Tarantism: St. Anthony’s Fire – review

This was exactly what it was like while I was waiting for my bus to work.

The Kingdom of Rainfall, Dampness, Stuffiness, and Grimness reigns supreme all day long today without a ray of sunshine peering through the heavily downcast gray sky so lowly hung in the celestial ceiling of the Atlas that it almost looks like collapsing to earth. While basking myself in the typical Atlantic grayness of this somber weather, I could understand why the legendary lost Roanoke Colony was doomed to fail in the late 16th century; it was primarily due to this grim and damp weather condition only congenial to mosquitoes and other kinds of pest that thrived on the unpleasant sogginess. In the reign of the somber weather, to come upon an article in this month’s National Geographic History called “Killer in the Rye: St. Anthony’s fire,” which was also related to the gloominess of the weather seemed a tad pat.

“The Beggars” by Pieter Bruegel the Elder is said to have portrayed the victims of rye poisoning, most likely of St. Anthony’s Fire, as shown herein.

Between the middle ages and the 17th century, inhabitants living in the proximity of the Rhine (Austria, Germany, and Flanders) where damp climate affected the crops adversely were frequently subject to a diabolical malady caused by a consumption of infected rye with symptoms of seizures, hallucinations, and infected limbs with excruciating agony that was said to be similar to the spiritual torment suffered by St. Anthony of Egypt. Hence the naming of the agricultural disease ensued. It all started with eating grain infected with a fungus called claviceps purpurea, black growths resembling a rooster’s spurs. This heinous fungus became ergot, toxic alkaloids cutting off the blood supply to the body’s extremities, which caused the hellishly burning sensations to the limbs. Since the cows were not immune from this fungus by dint of eating the infected crop as a staple diet, large parts of the population were exposed to the risk of contracting St. Anthony’s Fire.  In fact, this rye poisoning was multifariously diabolic in the saintly names, such as “St. John’s Dance” and “St. Vitus’s Dance”; the victims displayed tantrums of bodily movements – also known as tarantism – as if they were possessed by demons. Although the rye poisoning began to die out in the Western Europe as wheat replaced rye in the kitchen, the most recent cases of the rye-poisoning disease were seen in the early 20th Soviet Union and Ethiopia and India in the late 2oth century.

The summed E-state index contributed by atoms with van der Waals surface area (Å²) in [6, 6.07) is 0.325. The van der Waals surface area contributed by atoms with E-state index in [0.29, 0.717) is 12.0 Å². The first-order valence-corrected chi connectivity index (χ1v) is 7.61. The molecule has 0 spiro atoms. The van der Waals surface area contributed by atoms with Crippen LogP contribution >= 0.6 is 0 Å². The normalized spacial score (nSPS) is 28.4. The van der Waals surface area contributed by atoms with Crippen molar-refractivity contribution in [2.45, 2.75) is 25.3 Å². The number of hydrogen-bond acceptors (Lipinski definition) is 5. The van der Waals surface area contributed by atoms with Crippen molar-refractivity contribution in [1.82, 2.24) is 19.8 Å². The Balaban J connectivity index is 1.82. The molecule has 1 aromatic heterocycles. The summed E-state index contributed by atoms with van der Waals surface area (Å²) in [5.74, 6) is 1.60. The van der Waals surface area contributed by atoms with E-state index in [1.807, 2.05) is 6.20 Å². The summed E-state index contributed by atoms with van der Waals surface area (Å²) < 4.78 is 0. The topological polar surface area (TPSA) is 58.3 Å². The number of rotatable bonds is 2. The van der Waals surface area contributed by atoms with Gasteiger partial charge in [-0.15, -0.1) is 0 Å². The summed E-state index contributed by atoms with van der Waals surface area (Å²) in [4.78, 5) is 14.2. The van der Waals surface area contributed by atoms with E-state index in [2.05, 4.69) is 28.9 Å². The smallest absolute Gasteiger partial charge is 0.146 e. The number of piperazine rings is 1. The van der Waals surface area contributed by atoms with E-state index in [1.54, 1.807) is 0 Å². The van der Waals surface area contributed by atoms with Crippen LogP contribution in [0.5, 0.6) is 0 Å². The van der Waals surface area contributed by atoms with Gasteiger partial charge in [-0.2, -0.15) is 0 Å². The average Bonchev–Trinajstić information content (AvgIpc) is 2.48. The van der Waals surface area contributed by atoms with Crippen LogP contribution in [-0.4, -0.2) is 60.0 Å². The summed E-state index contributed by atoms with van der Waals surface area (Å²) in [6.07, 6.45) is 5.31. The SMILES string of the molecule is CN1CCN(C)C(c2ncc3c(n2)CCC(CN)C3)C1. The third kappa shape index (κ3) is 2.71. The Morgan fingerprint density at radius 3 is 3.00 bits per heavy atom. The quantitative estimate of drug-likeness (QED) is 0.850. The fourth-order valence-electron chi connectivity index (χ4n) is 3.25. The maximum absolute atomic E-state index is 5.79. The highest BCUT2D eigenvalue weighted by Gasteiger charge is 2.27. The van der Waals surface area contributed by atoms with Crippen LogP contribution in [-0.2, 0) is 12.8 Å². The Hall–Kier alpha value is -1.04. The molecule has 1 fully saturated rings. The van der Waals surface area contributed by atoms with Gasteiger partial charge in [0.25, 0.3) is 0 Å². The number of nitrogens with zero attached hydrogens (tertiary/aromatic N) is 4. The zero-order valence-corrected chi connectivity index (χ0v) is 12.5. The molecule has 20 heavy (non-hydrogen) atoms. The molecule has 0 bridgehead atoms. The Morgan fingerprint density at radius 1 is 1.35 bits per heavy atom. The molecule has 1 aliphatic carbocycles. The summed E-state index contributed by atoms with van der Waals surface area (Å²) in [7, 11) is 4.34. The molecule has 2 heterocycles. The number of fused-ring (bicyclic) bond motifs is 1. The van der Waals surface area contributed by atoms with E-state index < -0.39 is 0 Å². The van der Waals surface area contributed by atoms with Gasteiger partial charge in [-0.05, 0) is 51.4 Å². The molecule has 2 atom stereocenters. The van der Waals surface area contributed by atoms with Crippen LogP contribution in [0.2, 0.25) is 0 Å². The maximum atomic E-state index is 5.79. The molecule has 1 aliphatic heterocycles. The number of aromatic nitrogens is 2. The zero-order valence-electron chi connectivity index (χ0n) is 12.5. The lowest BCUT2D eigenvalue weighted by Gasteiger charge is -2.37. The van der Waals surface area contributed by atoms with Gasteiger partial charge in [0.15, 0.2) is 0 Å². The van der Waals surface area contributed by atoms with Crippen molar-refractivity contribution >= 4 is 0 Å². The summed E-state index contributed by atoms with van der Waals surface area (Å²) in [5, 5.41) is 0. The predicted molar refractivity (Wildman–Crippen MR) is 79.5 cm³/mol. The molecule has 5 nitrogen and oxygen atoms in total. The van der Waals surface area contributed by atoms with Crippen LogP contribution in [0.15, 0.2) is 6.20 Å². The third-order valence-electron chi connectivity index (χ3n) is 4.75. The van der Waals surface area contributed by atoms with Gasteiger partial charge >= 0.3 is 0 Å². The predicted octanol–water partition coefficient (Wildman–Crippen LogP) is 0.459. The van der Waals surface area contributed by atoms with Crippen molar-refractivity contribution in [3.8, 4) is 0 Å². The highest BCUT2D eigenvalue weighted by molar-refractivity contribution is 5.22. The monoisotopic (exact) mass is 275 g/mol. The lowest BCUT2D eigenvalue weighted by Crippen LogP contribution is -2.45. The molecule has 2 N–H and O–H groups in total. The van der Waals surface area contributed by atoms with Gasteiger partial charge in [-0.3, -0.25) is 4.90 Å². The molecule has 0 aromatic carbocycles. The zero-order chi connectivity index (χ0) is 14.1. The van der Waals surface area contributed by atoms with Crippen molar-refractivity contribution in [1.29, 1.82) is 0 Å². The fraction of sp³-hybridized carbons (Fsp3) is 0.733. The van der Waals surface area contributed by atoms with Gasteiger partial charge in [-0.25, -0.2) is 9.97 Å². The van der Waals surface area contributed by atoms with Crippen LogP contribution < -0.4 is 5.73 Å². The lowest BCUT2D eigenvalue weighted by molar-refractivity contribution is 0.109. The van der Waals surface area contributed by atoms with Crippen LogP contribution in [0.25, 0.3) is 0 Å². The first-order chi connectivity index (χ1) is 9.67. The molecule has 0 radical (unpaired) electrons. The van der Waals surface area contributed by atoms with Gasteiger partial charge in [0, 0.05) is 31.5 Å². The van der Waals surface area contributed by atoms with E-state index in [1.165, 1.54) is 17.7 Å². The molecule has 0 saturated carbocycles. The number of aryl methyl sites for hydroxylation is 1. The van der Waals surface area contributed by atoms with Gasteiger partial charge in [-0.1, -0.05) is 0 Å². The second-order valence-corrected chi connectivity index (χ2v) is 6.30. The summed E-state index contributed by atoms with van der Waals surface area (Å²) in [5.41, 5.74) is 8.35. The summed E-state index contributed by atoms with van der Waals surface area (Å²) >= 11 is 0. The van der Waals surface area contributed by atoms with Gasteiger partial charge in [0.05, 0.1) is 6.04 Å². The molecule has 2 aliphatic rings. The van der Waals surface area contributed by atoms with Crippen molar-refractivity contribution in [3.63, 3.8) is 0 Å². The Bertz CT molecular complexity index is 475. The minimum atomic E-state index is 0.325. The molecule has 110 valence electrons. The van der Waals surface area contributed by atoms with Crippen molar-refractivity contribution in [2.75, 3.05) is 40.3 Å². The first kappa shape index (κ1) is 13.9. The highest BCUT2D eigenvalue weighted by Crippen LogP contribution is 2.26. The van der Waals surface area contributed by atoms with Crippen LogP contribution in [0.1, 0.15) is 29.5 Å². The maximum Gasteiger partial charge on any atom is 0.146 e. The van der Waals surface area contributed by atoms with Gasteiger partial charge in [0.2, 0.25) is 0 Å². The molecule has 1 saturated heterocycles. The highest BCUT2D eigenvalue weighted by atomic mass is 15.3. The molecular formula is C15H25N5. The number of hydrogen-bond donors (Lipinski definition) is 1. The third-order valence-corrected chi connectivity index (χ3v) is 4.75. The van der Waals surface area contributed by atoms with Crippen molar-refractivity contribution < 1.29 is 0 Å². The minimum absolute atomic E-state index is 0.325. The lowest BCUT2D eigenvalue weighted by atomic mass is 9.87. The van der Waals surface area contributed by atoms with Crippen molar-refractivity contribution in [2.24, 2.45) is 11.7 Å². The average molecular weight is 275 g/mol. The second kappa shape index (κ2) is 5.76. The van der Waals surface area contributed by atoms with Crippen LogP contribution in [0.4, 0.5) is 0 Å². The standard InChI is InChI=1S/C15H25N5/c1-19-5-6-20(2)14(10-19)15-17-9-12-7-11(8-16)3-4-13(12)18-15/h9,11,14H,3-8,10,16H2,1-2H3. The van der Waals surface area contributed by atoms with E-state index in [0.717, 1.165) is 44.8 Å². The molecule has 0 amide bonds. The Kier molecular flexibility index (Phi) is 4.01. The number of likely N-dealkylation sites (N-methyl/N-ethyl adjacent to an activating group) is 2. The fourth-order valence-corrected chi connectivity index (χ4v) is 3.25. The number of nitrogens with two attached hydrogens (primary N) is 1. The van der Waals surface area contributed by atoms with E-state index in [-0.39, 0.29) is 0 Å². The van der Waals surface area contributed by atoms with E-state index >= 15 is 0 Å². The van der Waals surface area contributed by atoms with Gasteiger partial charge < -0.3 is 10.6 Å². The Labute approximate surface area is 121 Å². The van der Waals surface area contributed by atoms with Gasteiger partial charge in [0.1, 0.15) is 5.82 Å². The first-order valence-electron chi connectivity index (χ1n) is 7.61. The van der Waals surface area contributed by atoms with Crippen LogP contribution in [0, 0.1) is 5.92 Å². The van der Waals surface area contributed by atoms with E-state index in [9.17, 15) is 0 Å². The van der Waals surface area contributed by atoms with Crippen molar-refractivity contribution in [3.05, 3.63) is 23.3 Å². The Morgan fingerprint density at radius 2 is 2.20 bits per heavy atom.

Sun, Sun, Sun!

Indeed, to happen on the article such as the aforesaid while I was sulking in the unpleasant conditions of damp weather gave it an extra fillip. Maybe I am being grumpy about one of those lousy weathers that may be beneficial to the others on the other hand, such as farmers needful of precipitations for their parched land or vendors and manufacturers of umbrellas and rain boots whose businesses hinge on the whims and caprice of Mother Nature.  But as the aforesaid historical records evidence, when dampness and cloudiness in partnership reigns supreme, it turns the world grim and dreary, listless and lethargic. And that is why the ancient civilizations began and prospered in the places where the gods of sun Ra, Apollo, and Helios claimed their sovereign powers among the dominant high gods and goddesses and retained their divine radiance.


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Stephanie Suh

I write stuff of my interest that does not interest anyone in my blog. No grammarians, no copy editors, no marketers, no cynics are welcome.

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